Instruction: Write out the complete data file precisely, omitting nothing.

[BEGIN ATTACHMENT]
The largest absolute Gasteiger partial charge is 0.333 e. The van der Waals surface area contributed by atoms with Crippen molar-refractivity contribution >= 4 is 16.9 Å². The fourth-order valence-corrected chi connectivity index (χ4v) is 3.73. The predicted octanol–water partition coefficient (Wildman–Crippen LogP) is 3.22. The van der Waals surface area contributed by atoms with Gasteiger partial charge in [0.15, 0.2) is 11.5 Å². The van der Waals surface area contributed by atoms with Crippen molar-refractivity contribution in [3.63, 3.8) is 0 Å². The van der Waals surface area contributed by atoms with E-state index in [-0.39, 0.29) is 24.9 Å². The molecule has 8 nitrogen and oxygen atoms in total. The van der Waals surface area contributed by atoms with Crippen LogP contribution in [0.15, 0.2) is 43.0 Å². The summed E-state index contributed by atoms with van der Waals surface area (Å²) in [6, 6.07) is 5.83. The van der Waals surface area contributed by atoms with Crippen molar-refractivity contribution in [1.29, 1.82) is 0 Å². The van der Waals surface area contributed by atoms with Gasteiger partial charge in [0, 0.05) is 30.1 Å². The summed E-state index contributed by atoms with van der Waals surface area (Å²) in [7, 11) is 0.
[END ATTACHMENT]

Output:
The largest absolute Gasteiger partial charge is 0.333 e. The van der Waals surface area contributed by atoms with Crippen molar-refractivity contribution >= 4 is 16.9 Å². The fourth-order valence-corrected chi connectivity index (χ4v) is 3.73. The predicted octanol–water partition coefficient (Wildman–Crippen LogP) is 3.22. The van der Waals surface area contributed by atoms with Gasteiger partial charge in [0.15, 0.2) is 11.5 Å². The van der Waals surface area contributed by atoms with Crippen molar-refractivity contribution in [3.63, 3.8) is 0 Å². The van der Waals surface area contributed by atoms with E-state index in [-0.39, 0.29) is 24.9 Å². The molecule has 8 nitrogen and oxygen atoms in total. The van der Waals surface area contributed by atoms with Crippen LogP contribution in [0.15, 0.2) is 43.0 Å². The summed E-state index contributed by atoms with van der Waals surface area (Å²) in [6, 6.07) is 5.83. The van der Waals surface area contributed by atoms with Crippen molar-refractivity contribution in [1.29, 1.82) is 0 Å². The van der Waals surface area contributed by atoms with Gasteiger partial charge in [0, 0.05) is 30.1 Å². The summed E-state index contributed by atoms with van der Waals surface area (Å²) in [7, 11) is 0.